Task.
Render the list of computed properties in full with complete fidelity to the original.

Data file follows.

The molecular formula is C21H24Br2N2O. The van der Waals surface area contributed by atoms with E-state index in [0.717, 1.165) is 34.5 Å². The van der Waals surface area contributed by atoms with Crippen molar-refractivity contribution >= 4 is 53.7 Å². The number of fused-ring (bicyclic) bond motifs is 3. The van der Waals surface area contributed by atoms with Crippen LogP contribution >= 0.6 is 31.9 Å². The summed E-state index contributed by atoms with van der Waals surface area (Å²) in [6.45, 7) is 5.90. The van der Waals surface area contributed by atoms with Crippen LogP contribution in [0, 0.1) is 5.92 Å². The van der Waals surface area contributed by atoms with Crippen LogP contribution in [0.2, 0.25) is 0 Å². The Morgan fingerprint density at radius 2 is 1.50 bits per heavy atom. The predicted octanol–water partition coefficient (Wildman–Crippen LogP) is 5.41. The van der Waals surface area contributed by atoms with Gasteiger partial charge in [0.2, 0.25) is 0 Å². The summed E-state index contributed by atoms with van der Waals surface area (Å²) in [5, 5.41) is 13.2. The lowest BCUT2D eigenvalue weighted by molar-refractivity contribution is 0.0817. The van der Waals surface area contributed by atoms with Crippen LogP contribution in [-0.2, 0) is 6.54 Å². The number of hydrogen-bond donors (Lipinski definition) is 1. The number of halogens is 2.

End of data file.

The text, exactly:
The molecular formula is C21H24Br2N2O. The van der Waals surface area contributed by atoms with E-state index in [0.717, 1.165) is 34.5 Å². The van der Waals surface area contributed by atoms with Crippen molar-refractivity contribution >= 4 is 53.7 Å². The number of fused-ring (bicyclic) bond motifs is 3. The van der Waals surface area contributed by atoms with Crippen LogP contribution >= 0.6 is 31.9 Å². The summed E-state index contributed by atoms with van der Waals surface area (Å²) in [6.45, 7) is 5.90. The van der Waals surface area contributed by atoms with Crippen LogP contribution in [0, 0.1) is 5.92 Å². The van der Waals surface area contributed by atoms with Crippen LogP contribution in [0.2, 0.25) is 0 Å². The Morgan fingerprint density at radius 2 is 1.50 bits per heavy atom. The predicted octanol–water partition coefficient (Wildman–Crippen LogP) is 5.41. The van der Waals surface area contributed by atoms with Gasteiger partial charge in [0.2, 0.25) is 0 Å². The summed E-state index contributed by atoms with van der Waals surface area (Å²) in [5, 5.41) is 13.2. The lowest BCUT2D eigenvalue weighted by molar-refractivity contribution is 0.0817. The van der Waals surface area contributed by atoms with Crippen LogP contribution in [-0.2, 0) is 6.54 Å². The number of hydrogen-bond donors (Lipinski definition) is 1. The number of halogens is 2.